Speaking of that defeat, it exposed another, even larger area of concern for the defending champs: defense. Last season, Philly ranked fourth in defensive expected points added (EPA) per game; this year, its ranking has slipped to 15th, with declines coming in near-equal measure against the pass and the run. Injuries have piled up, including ailments to 2017 starters Timmy Jernigan and Rodney McLeod. And while Fletcher Cox and the front seven have still managed to apply plenty of pressure,5 the secondary has done a poor job in coverage — according to Football Outsiders’ charting data, Jalen Mills is allowing a staggering 11.7 yards per pass attempt (and is the fourth-most-targeted cornerback in the NFL) — plus the team ranks 21st in yards per rush allowed.

Coordinator Jim Schwartz hasn’t altered his defense’s identity much: The Eagles don’t blitz often, relying on the line to generate pressure and counting on sound coverage and pursuit to limit opposing gains. But so far, that plan hasn’t worked as well as it did during the Eagles’ championship push.

Philadelphia’s saving grace, though, might be its division. According to Elo, only the AFC East and AFC South are easier prey for their top-rated team than the NFC East, in terms of the quality of the next-best team in the division. (Philly remains the highest-rated team in the NFC East, by a whopping 91-point Elo margin over Washington.) Although our playoff odds give a slight edge in the division to the Redskins (41 percent to 39 percent, with Dallas checking in at 19 percent), things could be much worse for the Eagles if their competition were tougher.

The banged-up Eagles have just one obstacle between them and a much-needed bye week: a showdown with the equally tailspinning Jacksonville Jaguars on Sunday in London. Despite the teams’ disappointing starts, this is one of the best games of Week 8, both in terms of matchup quality (i.e., the harmonic mean of the teams’ Elo ratings in each game) and how likely it is to swing either team’s odds of making the playoffs:

The best matchups of Week 8

Week 8 games by the highest average Elo rating (using the harmonic mean) plus the total potential swing for the two teams’ playoff chances, according to FiveThirtyEight’s NFL predictions

Playoff % Playoff %
Team A Current Avg. Chg* Team B Current Avg. Chg* Total Change Game Quality
MIN 67.7% ±13.3 NO 78.0% ±10.1 23.3 1609
CAR 57.5 12.8 BAL 61.9 12.2 25.0 1581
SEA 37.9 16.0 DET 34.7 13.7 29.6 1543
HOU 51.3 13.9 MIA 29.0 13.6 27.5 1460
PHI 45.5 10.4 JAX 21.8 9.0 19.4 1537
GB 23.0 8.7 LAR 98.2 1.3 10.0 1558
CIN 44.3 11.8 TB 20.1 9.1 20.9 1486
DEN 10.7 5.2 KC 98.4 1.5 6.7 1551
NE 91.3 6.0 BUF 4.2 4.1 10.1 1526
CHI 27.9 9.3 NYJ 9.2 5.3 14.6 1457
WSH 53.0 13.9 NYG 0.7 0.8 14.6 1433
PIT 61.7 6.1 CLE 0.7 0.6 6.7 1445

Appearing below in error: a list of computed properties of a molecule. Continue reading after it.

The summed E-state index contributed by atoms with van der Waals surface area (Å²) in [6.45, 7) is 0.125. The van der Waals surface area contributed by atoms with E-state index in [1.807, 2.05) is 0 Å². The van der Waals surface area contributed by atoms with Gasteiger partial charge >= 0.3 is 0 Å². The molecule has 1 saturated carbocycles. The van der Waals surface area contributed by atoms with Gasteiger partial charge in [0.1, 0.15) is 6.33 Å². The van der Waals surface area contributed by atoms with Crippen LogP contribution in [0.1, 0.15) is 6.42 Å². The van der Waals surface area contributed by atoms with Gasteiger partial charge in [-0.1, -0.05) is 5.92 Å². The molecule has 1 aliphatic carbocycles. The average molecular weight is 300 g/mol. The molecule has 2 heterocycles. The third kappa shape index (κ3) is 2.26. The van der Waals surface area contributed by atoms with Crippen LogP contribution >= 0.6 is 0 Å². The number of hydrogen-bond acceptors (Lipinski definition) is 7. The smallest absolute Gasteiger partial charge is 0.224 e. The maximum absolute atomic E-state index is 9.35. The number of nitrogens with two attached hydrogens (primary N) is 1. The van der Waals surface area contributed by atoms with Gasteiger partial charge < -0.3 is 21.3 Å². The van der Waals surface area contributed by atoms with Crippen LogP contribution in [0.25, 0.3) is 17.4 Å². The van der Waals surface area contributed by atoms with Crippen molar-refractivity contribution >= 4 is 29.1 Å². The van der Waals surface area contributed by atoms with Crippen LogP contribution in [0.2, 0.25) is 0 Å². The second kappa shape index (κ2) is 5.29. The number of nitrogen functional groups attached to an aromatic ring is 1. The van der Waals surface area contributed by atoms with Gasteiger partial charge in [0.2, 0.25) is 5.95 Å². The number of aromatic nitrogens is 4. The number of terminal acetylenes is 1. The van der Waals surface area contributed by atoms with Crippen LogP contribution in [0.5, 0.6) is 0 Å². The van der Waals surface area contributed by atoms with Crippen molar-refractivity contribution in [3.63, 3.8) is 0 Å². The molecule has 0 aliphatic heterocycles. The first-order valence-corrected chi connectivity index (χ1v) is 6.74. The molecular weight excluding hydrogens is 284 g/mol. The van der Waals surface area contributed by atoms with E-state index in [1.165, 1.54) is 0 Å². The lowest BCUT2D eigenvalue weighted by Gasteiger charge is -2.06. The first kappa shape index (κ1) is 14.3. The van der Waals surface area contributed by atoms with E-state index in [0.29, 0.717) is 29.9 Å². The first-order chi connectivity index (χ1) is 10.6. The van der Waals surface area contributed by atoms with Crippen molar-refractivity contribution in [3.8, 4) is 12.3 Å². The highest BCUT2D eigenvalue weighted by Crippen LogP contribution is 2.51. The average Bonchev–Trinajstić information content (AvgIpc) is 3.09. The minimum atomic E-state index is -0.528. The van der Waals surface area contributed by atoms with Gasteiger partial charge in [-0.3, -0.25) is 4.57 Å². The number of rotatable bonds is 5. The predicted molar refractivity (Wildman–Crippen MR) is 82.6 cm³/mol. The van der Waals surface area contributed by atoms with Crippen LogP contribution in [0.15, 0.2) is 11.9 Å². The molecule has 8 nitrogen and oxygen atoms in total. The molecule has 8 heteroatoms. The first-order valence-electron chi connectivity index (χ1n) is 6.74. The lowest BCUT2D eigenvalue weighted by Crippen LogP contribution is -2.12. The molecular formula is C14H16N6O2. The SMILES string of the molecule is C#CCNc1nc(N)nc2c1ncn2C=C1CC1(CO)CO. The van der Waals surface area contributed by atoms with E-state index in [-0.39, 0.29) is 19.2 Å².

IND 9.2 4.7 OAK 1.0 0.7 5.4 1402
SF 0.7 0.7 ARI 0.2 0.1 0.8 1387

Game quality is the harmonic mean of the Elo ratings for the two teams in a given matchup.

*Average change is weighted by the likelihood of a win or loss. (Ties are excluded.)


For Philadelphia, a win over Jacksonville could help stabilize its championship defense, boosting its playoff chances up to 53 percent. But a loss would knock those odds down to 30 percent, making a bad situation much worse.

Defending champs rarely find their season hanging in the balance in Week 8. But if Philly doesn’t correct some of its problems against the Jaguars, the Eagles could quickly find themselves staring at one of the biggest post-Super Bowl letdowns in NFL history.

FiveThirtyEight vs. the readers

In addition to our updating NFL prediction interactive (which uses FiveThirtyEight’s Elo ratings to forecast the rest of the season), you can pick against the algorithm in our prediction game. The prize? Bragging rights and a place on our giant leaderboard.

Here are the games in which Elo made its best — and worst — predictions against the field of prognosticators last week:

Elo’s dumbest (and smartest) picks of Week 7

Average difference between points won by readers and by Elo in Week 7 matchups in FiveThirtyEight’s NFL prediction game

ARI 61% DEN 52% DEN 45, ARI 10 +12.1
BAL 57 NO 53 NO 24, BAL 23 +8.4
BUF 52 IND 59 IND 37, BUF 5 +8.0
JAX 72 JAX 66 HOU 20, JAX 7 +6.6
PHI 69 PHI 64 CAR 21, PHI 17 +5.3
MIN 56 MIN 64 MIN 37, NYJ 17 +4.5
LAC 62 LAC 69 LAC 20, TEN 19 +3.1
LAR 71 LAR 81 LAR 39, SF 10 +2.9
MIA 56 MIA 52 DET 32, MIA 21 +2.4
NE 60 NE 64 NE 38, CHI 31 +0.7
WSH 53 WSH 53 WSH 20, DAL 17 -1.6
KC 76 KC 74 KC 45, CIN 10 -2.8
ATL 80 ATL 77 ATL 23, NYG 20 -3.2
TB 77 TB 61 TB 26, CLE 23 -12.7

Home teams are in bold.

The scoring system is nonlinear, so readers’ average points don’t necessarily match the number of points that would be given to the average reader prediction.

Week 7 contained a special milestone for FiveThirtyEight prediction contestants: It was the first week of the season in which the average reader actually beat Elo’s picks! The readers picked up an average of 33.7 points against the model last week, with their only major slip-up being too little confidence in the Buccaneers against the Browns. (Elo looked particularly dumb when it picked Arizona to beat Denver, only to watch in horror as the visiting Broncos thrashed the Cards 45-10.) On the season, though, Elo still leads by an average of 199.6 points — so more weeks like this will be needed to chase down the computer.

Particular congratulations are in order to Jesse Goddard, who led all (identified) users in Week 7 with 220.0 points, and to Scott Duhaime, who pulled into the season-long lead with 533.3 points. Thanks to everyone who has been playing — and if you haven’t, be sure to get in on the action! You can make picks now and still try your luck against Elo, even if you haven’t played yet.

Check out our latest NFL predictions.


  1. A team that was beginning life after John Elway.

  2. And 31.3 in the playoffs with Foles at the helm, for that matter.

  3. His first downs per attempt are higher this year (37.9 percent) than last (36.4 percent).

  4. He ranks 28th of 47 qualified running backs in yards before first contact.

  5. According to Football Outsiders, Philly ranks eighth in pressures per dropback, and Cox ranks second in the league (behind the Los Angeles Rams’ Aaron Donald) with 25.5 pressures.

Neil Paine was the acting sports editor at FiveThirtyEight.